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Springfield native turned astrophysicist part of historic solar mission

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NASA Goddard Media Studios
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The Parker Solar Probe nears the sun's corona.

History was made last year when a spacecraft touched the sun for the first time. A Springfield native turned astrophysicist was part of the scientific team behind the mission.

After more than 60 years of development, the Parker Solar Probe was launched in 2018. In April, it passed through the sun’s outer atmosphere, called the corona, a breakthrough for helping scientists better understand our closest star. The data was gathered, analyzed, and published in the following months, appearing in the December edition of Physical Review Letters.

"Three years after launch and decades after first conception, Parker has finally arrived," NASA said in a release.

"Unlike Earth, the Sun doesn’t have a solid surface. But it does have a superheated atmosphere, made of solar material bound to the Sun by gravity and magnetic forces. As rising heat and pressure push that material away from the Sun, it reaches a point where gravity and magnetic fields are too weak to contain it.

"That point, known as the Alfvén critical surface, marks the end of the solar atmosphere and beginning of the solar wind. Solar material with the energy to make it across that boundary becomes the solar wind, which drags the magnetic field of the Sun with it as it races across the solar system, to Earth and beyond. Importantly, beyond the Alfvén critical surface, the solar wind moves so fast that waves within the wind cannot ever travel fast enough to make it back to the Sun – severing their connection."

Among the scientists hailing the achievement is Tony Case. He grew up in Springfield, and now works with the Smithsonian Astrophysical Observatory. His team developed the probe’s instrument which gathers particles released from the sun, which helps them understand solar wind activity. Called the solar probe cup, Case described it as a "tuna can" but with great importance to learning more about this phenomenon.

Scientist Interview: Dr. Tony Case (Parker Solar Probe)

“So the probe will continue for another four or five more years in orbit around the sun. Basically, going back to the similar location that we've already been and making repeat measurements of that over and over," Case told KLCC. "The exception to that is we actually fly by Venus every once in a while. And that allows us to even get closer to the sun then we've got already”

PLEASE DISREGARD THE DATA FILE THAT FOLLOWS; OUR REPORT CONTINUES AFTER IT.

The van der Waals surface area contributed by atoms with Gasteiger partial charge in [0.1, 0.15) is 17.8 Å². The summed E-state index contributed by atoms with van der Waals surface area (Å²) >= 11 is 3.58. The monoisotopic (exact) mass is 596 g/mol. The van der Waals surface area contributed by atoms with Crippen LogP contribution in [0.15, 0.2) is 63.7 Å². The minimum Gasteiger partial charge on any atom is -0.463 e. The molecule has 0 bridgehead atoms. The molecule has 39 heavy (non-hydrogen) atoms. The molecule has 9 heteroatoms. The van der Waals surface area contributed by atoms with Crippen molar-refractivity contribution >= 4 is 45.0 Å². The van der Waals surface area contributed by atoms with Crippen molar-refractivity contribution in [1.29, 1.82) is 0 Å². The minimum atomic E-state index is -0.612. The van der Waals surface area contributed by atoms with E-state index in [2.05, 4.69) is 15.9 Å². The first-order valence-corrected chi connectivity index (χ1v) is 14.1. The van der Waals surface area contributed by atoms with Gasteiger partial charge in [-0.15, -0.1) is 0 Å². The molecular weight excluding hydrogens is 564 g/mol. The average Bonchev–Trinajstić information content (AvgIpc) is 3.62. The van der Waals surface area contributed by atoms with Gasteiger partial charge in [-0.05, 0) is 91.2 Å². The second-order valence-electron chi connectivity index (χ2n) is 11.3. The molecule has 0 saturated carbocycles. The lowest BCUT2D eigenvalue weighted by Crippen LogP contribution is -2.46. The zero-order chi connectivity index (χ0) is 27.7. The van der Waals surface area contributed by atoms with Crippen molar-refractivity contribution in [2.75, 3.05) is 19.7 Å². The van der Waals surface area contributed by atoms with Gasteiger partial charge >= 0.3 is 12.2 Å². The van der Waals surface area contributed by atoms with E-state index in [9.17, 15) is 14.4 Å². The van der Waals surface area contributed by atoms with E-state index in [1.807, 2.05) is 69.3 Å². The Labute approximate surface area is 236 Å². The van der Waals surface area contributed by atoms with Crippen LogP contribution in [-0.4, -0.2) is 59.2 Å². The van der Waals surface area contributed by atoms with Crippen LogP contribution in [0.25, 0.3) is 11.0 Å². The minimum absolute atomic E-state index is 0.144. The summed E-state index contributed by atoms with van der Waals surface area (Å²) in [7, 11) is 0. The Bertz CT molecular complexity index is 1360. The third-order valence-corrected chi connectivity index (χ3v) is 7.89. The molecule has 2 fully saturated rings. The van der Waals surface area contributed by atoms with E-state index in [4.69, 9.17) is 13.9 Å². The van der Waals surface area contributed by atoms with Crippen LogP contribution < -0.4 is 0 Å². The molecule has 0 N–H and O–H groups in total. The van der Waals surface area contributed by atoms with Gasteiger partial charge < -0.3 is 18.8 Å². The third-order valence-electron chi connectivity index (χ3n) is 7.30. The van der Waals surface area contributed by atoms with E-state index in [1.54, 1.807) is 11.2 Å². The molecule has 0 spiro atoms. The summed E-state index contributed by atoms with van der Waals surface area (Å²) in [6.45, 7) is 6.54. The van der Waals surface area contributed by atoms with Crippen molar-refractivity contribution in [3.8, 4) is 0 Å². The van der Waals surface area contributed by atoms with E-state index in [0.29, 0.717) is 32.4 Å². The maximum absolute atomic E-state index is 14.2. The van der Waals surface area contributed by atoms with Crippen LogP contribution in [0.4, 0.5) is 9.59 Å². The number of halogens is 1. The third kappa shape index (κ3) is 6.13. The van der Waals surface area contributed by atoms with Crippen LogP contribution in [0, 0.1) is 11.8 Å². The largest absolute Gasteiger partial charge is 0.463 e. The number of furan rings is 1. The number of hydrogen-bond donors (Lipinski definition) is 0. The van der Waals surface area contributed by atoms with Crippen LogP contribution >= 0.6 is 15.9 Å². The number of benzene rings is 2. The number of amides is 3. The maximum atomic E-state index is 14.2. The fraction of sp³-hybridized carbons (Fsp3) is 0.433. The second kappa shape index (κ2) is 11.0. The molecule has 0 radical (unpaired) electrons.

The Parker Solar Probe will make several more visits to the sun's corona, and Case expects this research mission to continue for another 4-5 years depending on funding and the spacecraft's resilience as it navigates through intense conditions.

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NASA/Johns Hopkins APL/Naval Research Laboratory
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As Parker Solar Probe passed through the corona, the spacecraft flew by structures called coronal streamers. These structures can be seen as bright features moving upward in the upper images and angled downward in the lower row. Such a view is only possible because the spacecraft flew above and below the streamers inside the corona. Until now, streamers have only been seen from afar. They are visible from Earth during total solar eclipses.

Case now lives in Massachusetts, but still gets back to Springfield to swim in the McKenzie River and visit his parents. In a previous interview with KLCC, he said he doesn't dwell on barely surviving his injuries from the 1998 Thurston School shooting, preferring instead to focus on his research and brighter spots of his life, including family activities.

More on the Parker Solar Probe mission can be found here.

Copyright @2022, KLCC.

Brian Bull joined the KLCC News Team in June 2016. In his 25+ years as a public media journalist, he's worked at NPR, Twin Cities Public Television, South Dakota Public Broadcasting, Wisconsin Public Radio, and ideastream in Cleveland. His reporting has netted dozens of accolades, including four national Edward R. Murrow Awards (19 regional), the Ohio Associated Press' Best Reporter Award, Best Radio Reporter from the Native American Journalists Association, and the PRNDI/NEFE Award for Excellence in Consumer Finance Reporting.